“The World Wide Web was, in its conception and compared to traditional broadcast media, a remarkably promising means for point-to-point lateral communication among citizens and for genuine interactivity (users not merely passively receiving information, but participating in retrieving and creating it)”(Barber 97).
When the World Wide Web first came into play, it was one of the biggest innovations in information resources. Since so many people started using this resource, companies, advertisers and corporations recognized this and have taken advantage of the amount of people on the Internet. Granted the Internet isn’t only used for information anymore, but for advertising and business, the reality of the Internet is based on the persons who use it. The information superhighway is a theoretical term. It’s not really there; it just exits on a computer hard drive and can be retrieved anytime. Today computers are everywhere and it is something that is giving us a new sense of being, a new way that we see things, and a new perspective on the world; we have to deal with it and make it apart of our everyday lives.
With this ontological shift going, there will be a fine line between reality and Internet reality. The Internet should be used as a tool for learning and collaboration. As Heim states
“We might learn to balance the idealist’s enthusiasm for computerized life with the need to ground our selves more deeply in the felt earth that the realists affirms to be our primary reality”(Heim 378-379).
Heim explains that neither the idealists or the realists are right in their ideas of the internet in society today, but combining there ideas and balancing them out would make this a primary advantage. In other words, the Internet should not be used too much and should not be taken advantage of is wrong ways. There are always going to be people who will be taking information in the wrong way. Information is knowledge, and knowledge is education. This society has become a society based on education. It is our job, not the government nor private sectors, to decide what type of knowledge we need and what type of information we want. This is a central coming with this ontological shift. Drucker sees the same problem; he states in his essay,
“What knowledge must everybody have? What is “quality” in learning and teaching? These will of necessity become central concerns of the knowledge society, and central political issues”(Drucker 232).
The quality of learning is based on the information that we wish to receive. As the emerging knowledge society comes to full blown, there must be some types of regulations to help society out on what type of information can be accessed. To be realistic, not everyone is going to take what he or she finds on the Internet seriously, but there are always going to be people who will take the wrong type of information the wrong way. Similarly Barber sees this problem with commercialization and the Internet. The Internet has become a place to brain wash people into the advertising industry and there presence has become a nuisance in our ability to gather information. Barber states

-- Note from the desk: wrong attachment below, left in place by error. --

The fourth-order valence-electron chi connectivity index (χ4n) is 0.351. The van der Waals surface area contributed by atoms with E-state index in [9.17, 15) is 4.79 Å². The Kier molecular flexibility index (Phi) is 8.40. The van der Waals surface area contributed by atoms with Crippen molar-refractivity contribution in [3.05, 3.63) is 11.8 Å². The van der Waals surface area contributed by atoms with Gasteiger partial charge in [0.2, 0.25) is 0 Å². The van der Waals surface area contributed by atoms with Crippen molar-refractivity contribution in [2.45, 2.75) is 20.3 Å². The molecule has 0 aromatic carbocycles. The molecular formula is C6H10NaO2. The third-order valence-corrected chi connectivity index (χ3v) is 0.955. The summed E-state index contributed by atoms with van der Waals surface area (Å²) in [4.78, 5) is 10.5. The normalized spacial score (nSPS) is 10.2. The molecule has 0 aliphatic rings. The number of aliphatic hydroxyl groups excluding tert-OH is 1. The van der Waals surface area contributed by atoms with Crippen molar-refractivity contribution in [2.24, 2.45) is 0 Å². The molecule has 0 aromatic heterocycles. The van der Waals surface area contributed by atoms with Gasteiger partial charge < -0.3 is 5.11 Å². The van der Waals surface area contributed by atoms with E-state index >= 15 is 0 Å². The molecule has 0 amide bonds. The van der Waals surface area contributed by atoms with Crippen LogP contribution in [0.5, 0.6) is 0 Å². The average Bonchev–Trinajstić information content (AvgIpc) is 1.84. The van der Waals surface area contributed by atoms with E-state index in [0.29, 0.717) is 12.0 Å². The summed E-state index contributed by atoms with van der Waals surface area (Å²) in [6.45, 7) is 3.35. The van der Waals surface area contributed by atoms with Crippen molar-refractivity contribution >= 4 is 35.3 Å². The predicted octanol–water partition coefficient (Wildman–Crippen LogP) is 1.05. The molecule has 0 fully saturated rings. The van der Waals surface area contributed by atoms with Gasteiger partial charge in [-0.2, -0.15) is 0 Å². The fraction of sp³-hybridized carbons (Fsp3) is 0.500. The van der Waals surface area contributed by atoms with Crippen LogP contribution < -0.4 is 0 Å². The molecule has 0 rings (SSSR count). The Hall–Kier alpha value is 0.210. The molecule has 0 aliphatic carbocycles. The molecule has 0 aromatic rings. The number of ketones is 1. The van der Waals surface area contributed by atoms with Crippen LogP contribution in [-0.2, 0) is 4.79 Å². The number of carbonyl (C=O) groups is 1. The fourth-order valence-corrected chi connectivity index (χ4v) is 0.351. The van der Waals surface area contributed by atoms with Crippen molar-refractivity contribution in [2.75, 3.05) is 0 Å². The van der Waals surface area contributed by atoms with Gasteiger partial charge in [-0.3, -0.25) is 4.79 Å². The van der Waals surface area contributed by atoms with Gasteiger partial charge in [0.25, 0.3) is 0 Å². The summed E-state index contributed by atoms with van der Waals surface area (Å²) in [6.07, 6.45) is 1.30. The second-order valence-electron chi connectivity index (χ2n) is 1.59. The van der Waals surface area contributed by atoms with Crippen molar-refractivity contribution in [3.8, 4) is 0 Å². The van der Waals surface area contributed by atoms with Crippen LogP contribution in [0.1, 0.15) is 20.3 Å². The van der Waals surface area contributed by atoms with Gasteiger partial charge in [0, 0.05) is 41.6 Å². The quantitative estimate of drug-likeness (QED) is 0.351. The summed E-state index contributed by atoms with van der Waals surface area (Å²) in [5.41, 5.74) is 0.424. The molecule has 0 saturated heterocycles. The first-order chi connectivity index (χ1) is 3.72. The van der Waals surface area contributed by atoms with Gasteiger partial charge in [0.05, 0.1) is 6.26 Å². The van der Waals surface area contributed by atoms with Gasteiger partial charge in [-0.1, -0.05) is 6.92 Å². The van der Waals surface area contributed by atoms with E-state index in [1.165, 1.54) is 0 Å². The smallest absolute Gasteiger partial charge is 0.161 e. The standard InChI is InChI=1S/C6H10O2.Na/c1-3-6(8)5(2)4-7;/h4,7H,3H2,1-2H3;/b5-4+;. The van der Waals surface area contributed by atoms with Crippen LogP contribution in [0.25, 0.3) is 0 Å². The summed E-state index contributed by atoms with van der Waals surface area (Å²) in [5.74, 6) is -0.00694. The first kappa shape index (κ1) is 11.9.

“The government cannot and need not control them directly, but it has a fundamental responsibility to assure the Americans public and its civil society institutions free and equal access and usage”(Barber 98).
The government is the one who made free speech and media legal. It is also their responsibility to control it. If the government can’t take part in this then this new piece of technology will end up becoming like the radio or TV; the basis of commercialization and advertising. The need of group work is sought to make this ontological shift happen. The collaboration of the government, social, and private sectors have the power to make these questions answered in a most efficient way.
All three authors want a change in modern society. They want to change society to be compatible with the demanding needs of society today. The Internet has become a common foreground for most people in America and it has created a new dialect. This new dialect is here to stay in the 21st Century because all the new technologies being developed are being based on high-speed information access. We have to accept this change because computers will not go away, and it has become part of our lives. Once cyberspace is accepted into society we will see the wonders of communication, partnership, and alliance form a superior educated, moral, and economic world.